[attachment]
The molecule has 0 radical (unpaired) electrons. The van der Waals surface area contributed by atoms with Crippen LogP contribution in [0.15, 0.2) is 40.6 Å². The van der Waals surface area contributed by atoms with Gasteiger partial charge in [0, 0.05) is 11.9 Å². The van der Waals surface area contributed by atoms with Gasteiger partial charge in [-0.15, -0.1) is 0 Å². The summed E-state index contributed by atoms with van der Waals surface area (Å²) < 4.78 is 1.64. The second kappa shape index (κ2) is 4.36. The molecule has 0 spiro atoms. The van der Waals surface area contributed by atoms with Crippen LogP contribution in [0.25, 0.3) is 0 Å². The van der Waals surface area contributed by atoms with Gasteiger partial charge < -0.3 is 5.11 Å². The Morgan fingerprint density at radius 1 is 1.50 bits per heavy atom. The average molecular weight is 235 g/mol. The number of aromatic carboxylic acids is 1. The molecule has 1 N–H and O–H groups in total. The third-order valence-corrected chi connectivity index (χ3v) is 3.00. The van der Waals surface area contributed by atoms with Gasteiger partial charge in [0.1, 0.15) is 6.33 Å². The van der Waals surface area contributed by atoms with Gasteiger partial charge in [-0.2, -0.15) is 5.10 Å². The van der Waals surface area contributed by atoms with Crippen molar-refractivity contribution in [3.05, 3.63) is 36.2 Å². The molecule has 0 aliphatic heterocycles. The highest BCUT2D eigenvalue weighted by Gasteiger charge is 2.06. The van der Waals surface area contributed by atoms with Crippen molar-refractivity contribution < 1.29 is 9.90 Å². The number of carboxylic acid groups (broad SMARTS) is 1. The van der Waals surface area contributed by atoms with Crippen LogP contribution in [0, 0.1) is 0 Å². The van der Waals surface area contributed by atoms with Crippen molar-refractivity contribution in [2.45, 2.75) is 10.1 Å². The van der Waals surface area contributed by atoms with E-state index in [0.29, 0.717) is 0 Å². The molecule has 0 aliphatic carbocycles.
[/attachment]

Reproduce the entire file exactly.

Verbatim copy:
The molecule has 0 radical (unpaired) electrons. The van der Waals surface area contributed by atoms with Crippen LogP contribution in [0.15, 0.2) is 40.6 Å². The van der Waals surface area contributed by atoms with Gasteiger partial charge in [0, 0.05) is 11.9 Å². The van der Waals surface area contributed by atoms with Gasteiger partial charge in [-0.15, -0.1) is 0 Å². The summed E-state index contributed by atoms with van der Waals surface area (Å²) < 4.78 is 1.64. The second kappa shape index (κ2) is 4.36. The molecule has 0 spiro atoms. The van der Waals surface area contributed by atoms with Crippen LogP contribution in [0.25, 0.3) is 0 Å². The van der Waals surface area contributed by atoms with Gasteiger partial charge < -0.3 is 5.11 Å². The Morgan fingerprint density at radius 1 is 1.50 bits per heavy atom. The average molecular weight is 235 g/mol. The number of aromatic carboxylic acids is 1. The molecule has 1 N–H and O–H groups in total. The third-order valence-corrected chi connectivity index (χ3v) is 3.00. The van der Waals surface area contributed by atoms with Gasteiger partial charge in [0.1, 0.15) is 6.33 Å². The van der Waals surface area contributed by atoms with Gasteiger partial charge in [-0.2, -0.15) is 5.10 Å². The van der Waals surface area contributed by atoms with Crippen molar-refractivity contribution in [3.05, 3.63) is 36.2 Å². The molecule has 0 aliphatic heterocycles. The highest BCUT2D eigenvalue weighted by Gasteiger charge is 2.06. The van der Waals surface area contributed by atoms with Crippen molar-refractivity contribution < 1.29 is 9.90 Å². The number of carboxylic acid groups (broad SMARTS) is 1. The van der Waals surface area contributed by atoms with Crippen LogP contribution in [0, 0.1) is 0 Å². The van der Waals surface area contributed by atoms with Crippen molar-refractivity contribution in [2.45, 2.75) is 10.1 Å². The van der Waals surface area contributed by atoms with E-state index in [0.29, 0.717) is 0 Å². The molecule has 0 aliphatic carbocycles.